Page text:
Article 7A08 by Richard Pavlicek
Todays deal from a local club game provides a good lesson in declarer-play technique. The bidding shown was common at many tables: After Wests preemptive opening, North made a takeout double (a little light perhaps, but its difficult to pass) and South could not resist jumping to Blackwood and bidding six notrump.
The final contract is sound, and in fact superior to a slam in clubs. Why? Because in notrump declarer can postpone his guess for the queen of clubs, whereas in clubs declarer must make this decision immediately for fear of a ruff.
|6 NT South|| K Q 10|
A 9 7
A 10 9 6 5
| 7 2|
K Q J 10 7 5 4
| 9 6 5 4 3|
10 8 5 4 2
| A J 8|
A 9 3
K Q J
K J 8 7
Lets consider the play as it might have occurred at three different tables.
Average Joe was declarer at table one. After winning the second heart lead, he considered the play of the club suit. He had a combined holding of nine cards and, because of the bridge maxim, eight ever; nine never, he knew never to finesse for the queen. Therefore, Joe cashed the top clubs and made his contract. Well done.
Thoughtful Tom was at the wheel at table two. He also won the second heart lead and considered the play of the club suit. He knew the normal percentage play holding nine cards, but this was not a normal situation. With hearts breaking seven-one, the odds greatly favored East to hold longer clubs. Therefore, Tom led a club to dummys ace and finessed the jack on the way back. Oops! Down six.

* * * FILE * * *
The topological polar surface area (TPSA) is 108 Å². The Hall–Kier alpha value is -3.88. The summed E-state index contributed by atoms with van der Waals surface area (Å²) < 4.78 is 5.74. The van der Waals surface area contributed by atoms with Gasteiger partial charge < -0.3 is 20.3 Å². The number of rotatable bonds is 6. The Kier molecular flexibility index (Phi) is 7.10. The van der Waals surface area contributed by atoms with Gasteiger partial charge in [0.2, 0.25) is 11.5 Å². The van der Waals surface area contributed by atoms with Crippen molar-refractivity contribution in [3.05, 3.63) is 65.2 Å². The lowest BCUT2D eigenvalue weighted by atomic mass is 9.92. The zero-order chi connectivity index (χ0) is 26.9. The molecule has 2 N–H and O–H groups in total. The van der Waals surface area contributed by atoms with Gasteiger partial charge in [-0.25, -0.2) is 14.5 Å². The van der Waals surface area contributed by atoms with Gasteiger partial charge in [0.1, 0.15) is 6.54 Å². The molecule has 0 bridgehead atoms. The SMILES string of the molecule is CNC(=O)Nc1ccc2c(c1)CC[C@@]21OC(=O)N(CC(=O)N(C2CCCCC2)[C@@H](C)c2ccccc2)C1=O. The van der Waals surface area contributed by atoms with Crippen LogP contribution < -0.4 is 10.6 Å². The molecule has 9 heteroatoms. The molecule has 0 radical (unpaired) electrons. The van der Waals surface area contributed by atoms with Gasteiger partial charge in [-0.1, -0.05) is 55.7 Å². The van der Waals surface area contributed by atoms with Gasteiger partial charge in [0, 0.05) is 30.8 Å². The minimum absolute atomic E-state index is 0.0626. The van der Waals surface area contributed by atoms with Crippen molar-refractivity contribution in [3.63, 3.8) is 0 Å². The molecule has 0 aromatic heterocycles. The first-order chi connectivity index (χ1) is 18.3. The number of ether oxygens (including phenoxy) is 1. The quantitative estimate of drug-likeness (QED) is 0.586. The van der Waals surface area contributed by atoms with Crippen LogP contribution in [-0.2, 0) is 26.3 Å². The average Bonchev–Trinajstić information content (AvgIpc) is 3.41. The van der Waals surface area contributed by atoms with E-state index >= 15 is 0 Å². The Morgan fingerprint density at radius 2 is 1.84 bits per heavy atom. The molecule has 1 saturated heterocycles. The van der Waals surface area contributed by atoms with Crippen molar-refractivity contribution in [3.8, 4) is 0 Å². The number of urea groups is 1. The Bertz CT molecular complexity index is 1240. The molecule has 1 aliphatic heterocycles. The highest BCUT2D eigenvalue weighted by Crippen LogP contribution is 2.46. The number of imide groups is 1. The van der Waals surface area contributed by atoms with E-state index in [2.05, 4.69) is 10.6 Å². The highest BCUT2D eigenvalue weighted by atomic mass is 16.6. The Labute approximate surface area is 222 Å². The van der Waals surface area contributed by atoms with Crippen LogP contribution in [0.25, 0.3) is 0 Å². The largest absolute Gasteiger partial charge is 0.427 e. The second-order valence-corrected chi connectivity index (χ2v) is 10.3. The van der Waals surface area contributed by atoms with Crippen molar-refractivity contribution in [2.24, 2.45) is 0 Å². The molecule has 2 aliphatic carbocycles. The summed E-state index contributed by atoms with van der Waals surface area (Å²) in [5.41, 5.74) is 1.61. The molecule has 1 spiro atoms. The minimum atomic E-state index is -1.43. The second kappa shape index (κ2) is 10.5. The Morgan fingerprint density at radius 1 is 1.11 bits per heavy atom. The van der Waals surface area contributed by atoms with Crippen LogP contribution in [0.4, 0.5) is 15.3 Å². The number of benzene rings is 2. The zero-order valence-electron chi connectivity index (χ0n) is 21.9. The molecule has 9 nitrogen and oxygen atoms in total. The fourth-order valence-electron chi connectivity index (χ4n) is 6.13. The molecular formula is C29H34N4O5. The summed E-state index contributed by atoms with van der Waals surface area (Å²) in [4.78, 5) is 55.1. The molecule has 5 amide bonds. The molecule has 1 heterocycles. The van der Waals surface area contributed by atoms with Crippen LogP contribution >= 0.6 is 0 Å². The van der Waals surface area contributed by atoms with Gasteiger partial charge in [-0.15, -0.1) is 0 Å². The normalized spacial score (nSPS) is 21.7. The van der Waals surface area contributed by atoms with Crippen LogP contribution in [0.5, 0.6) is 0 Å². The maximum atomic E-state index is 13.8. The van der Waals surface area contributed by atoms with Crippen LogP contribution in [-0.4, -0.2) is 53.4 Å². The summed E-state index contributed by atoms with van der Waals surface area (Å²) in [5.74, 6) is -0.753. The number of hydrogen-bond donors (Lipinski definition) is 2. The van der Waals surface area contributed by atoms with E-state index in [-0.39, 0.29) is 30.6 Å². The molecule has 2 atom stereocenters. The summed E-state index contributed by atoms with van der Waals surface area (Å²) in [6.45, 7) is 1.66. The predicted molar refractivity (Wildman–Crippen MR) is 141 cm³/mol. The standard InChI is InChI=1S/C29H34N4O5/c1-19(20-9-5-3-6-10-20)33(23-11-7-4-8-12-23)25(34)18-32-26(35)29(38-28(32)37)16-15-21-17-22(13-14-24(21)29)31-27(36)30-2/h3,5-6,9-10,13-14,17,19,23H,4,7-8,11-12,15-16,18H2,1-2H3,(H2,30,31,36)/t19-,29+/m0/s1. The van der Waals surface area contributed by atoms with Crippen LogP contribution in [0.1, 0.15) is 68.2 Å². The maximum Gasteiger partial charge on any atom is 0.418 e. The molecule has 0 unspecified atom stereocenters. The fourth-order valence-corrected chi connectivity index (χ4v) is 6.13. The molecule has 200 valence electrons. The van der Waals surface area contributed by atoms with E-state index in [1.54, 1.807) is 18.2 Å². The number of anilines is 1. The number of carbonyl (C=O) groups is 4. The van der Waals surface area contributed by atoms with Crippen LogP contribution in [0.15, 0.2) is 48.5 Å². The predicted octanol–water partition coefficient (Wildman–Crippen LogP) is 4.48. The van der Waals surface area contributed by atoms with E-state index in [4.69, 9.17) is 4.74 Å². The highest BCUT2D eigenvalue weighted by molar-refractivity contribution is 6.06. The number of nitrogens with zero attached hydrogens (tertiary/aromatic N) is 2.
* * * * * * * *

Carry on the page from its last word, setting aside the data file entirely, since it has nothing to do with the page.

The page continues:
Expert Ernie held the South cards at table three. He too won the second heart lead; but he was in no hurry to tackle the club suit. To find out more about the enemy distribution, he cashed all his winners in the other suits. Ernie learned that West began with exactly two spades and two diamonds. Combining this with the known seven-card heart suit, left West with two clubs no more, and no less. Consequently, cashing the clubs from the top was a 100-percent guarantee.
It should be apparent that Joes success was lucky. Tom, of course, was unlucky. And Ernie? He didnt need any luck.
Many players are afraid to get into counting a bridge hand because they think it is difficult. It certainly would be if you tried to count every card as it is played. Forget that! Fortunately, there is a better way. Experienced players associate suit layouts by their pattern. There are 39 possible patterns, but only about half are reasonably common. Memorize the top 10 patterns listed below (not the percentages which are shown for interest sake) and you will develop a mental template for recognition. Better yet, memorize 20.
For example, suppose you are declarer with a trump holding of A-K-Q-6-5 opposite 4-3-2. Both opponents follow when you cash the ace, but on the king your right-hand opponent shows out. Rather than count the trumps literally, you should instantly recognize the common 5-4-3-1 pattern as the original layout. Hence you will always have one more card than your left-hand opponent unless you or he ruffs.
© 1994 Richard Pavlicek